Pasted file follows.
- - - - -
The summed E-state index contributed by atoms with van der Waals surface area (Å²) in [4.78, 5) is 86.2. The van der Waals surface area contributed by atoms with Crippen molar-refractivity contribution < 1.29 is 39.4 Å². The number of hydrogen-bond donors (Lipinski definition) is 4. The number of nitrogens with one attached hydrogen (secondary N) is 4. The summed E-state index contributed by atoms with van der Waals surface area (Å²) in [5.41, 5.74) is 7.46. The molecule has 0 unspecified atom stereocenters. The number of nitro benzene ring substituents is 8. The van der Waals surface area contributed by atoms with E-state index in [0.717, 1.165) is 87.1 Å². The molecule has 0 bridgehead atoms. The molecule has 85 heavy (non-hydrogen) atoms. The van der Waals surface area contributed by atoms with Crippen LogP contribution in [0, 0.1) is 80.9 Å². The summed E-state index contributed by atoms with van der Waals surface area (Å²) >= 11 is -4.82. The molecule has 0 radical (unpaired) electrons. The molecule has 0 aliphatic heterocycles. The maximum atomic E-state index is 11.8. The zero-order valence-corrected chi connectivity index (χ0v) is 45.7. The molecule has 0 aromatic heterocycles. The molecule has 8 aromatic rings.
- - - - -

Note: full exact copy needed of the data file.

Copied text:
The summed E-state index contributed by atoms with van der Waals surface area (Å²) in [4.78, 5) is 86.2. The van der Waals surface area contributed by atoms with Crippen molar-refractivity contribution < 1.29 is 39.4 Å². The number of hydrogen-bond donors (Lipinski definition) is 4. The number of nitrogens with one attached hydrogen (secondary N) is 4. The summed E-state index contributed by atoms with van der Waals surface area (Å²) in [5.41, 5.74) is 7.46. The molecule has 0 unspecified atom stereocenters. The number of nitro benzene ring substituents is 8. The van der Waals surface area contributed by atoms with E-state index in [0.717, 1.165) is 87.1 Å². The molecule has 0 bridgehead atoms. The molecule has 85 heavy (non-hydrogen) atoms. The van der Waals surface area contributed by atoms with Crippen LogP contribution in [0, 0.1) is 80.9 Å². The summed E-state index contributed by atoms with van der Waals surface area (Å²) >= 11 is -4.82. The molecule has 0 radical (unpaired) electrons. The molecule has 0 aliphatic heterocycles. The maximum atomic E-state index is 11.8. The zero-order valence-corrected chi connectivity index (χ0v) is 45.7. The molecule has 0 aromatic heterocycles. The molecule has 8 aromatic rings.